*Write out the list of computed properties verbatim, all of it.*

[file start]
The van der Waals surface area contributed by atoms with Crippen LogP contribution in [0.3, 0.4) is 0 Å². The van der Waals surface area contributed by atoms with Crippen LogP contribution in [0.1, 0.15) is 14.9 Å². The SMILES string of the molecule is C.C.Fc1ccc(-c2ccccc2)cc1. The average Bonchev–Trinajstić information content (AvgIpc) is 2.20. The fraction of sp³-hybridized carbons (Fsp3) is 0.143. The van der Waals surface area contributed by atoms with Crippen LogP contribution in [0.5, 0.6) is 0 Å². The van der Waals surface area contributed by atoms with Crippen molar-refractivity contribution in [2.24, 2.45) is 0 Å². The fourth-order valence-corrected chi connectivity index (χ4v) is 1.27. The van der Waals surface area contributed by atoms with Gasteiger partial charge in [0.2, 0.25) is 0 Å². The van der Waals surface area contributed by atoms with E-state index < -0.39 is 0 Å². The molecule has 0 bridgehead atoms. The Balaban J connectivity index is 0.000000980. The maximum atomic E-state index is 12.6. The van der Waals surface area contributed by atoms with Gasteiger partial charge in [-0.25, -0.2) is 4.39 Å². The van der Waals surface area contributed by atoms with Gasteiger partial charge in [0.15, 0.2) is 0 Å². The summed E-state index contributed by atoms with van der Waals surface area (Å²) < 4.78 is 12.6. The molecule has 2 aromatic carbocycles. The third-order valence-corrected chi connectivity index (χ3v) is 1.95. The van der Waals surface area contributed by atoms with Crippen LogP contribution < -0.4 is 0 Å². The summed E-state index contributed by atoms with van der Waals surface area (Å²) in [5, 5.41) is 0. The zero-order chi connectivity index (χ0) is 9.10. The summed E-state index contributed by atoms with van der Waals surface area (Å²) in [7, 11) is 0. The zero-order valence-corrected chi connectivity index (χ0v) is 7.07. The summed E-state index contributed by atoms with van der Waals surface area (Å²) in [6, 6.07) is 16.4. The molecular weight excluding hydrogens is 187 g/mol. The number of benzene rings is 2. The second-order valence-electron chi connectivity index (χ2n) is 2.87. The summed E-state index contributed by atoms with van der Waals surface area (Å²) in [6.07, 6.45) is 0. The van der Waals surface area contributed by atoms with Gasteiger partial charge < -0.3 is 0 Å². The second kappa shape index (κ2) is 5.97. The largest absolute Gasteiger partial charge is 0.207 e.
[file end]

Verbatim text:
The van der Waals surface area contributed by atoms with Crippen LogP contribution in [0.3, 0.4) is 0 Å². The van der Waals surface area contributed by atoms with Crippen LogP contribution in [0.1, 0.15) is 14.9 Å². The SMILES string of the molecule is C.C.Fc1ccc(-c2ccccc2)cc1. The average Bonchev–Trinajstić information content (AvgIpc) is 2.20. The fraction of sp³-hybridized carbons (Fsp3) is 0.143. The van der Waals surface area contributed by atoms with Crippen LogP contribution in [0.5, 0.6) is 0 Å². The van der Waals surface area contributed by atoms with Crippen molar-refractivity contribution in [2.24, 2.45) is 0 Å². The fourth-order valence-corrected chi connectivity index (χ4v) is 1.27. The van der Waals surface area contributed by atoms with Gasteiger partial charge in [0.2, 0.25) is 0 Å². The van der Waals surface area contributed by atoms with E-state index < -0.39 is 0 Å². The molecule has 0 bridgehead atoms. The Balaban J connectivity index is 0.000000980. The maximum atomic E-state index is 12.6. The van der Waals surface area contributed by atoms with Gasteiger partial charge in [-0.25, -0.2) is 4.39 Å². The van der Waals surface area contributed by atoms with Gasteiger partial charge in [0.15, 0.2) is 0 Å². The summed E-state index contributed by atoms with van der Waals surface area (Å²) < 4.78 is 12.6. The molecule has 2 aromatic carbocycles. The third-order valence-corrected chi connectivity index (χ3v) is 1.95. The van der Waals surface area contributed by atoms with Crippen LogP contribution < -0.4 is 0 Å². The summed E-state index contributed by atoms with van der Waals surface area (Å²) in [5, 5.41) is 0. The zero-order chi connectivity index (χ0) is 9.10. The summed E-state index contributed by atoms with van der Waals surface area (Å²) in [7, 11) is 0. The zero-order valence-corrected chi connectivity index (χ0v) is 7.07. The summed E-state index contributed by atoms with van der Waals surface area (Å²) in [6, 6.07) is 16.4. The molecular weight excluding hydrogens is 187 g/mol. The number of benzene rings is 2. The second-order valence-electron chi connectivity index (χ2n) is 2.87. The summed E-state index contributed by atoms with van der Waals surface area (Å²) in [6.07, 6.45) is 0. The van der Waals surface area contributed by atoms with Gasteiger partial charge < -0.3 is 0 Å². The second kappa shape index (κ2) is 5.97. The largest absolute Gasteiger partial charge is 0.207 e.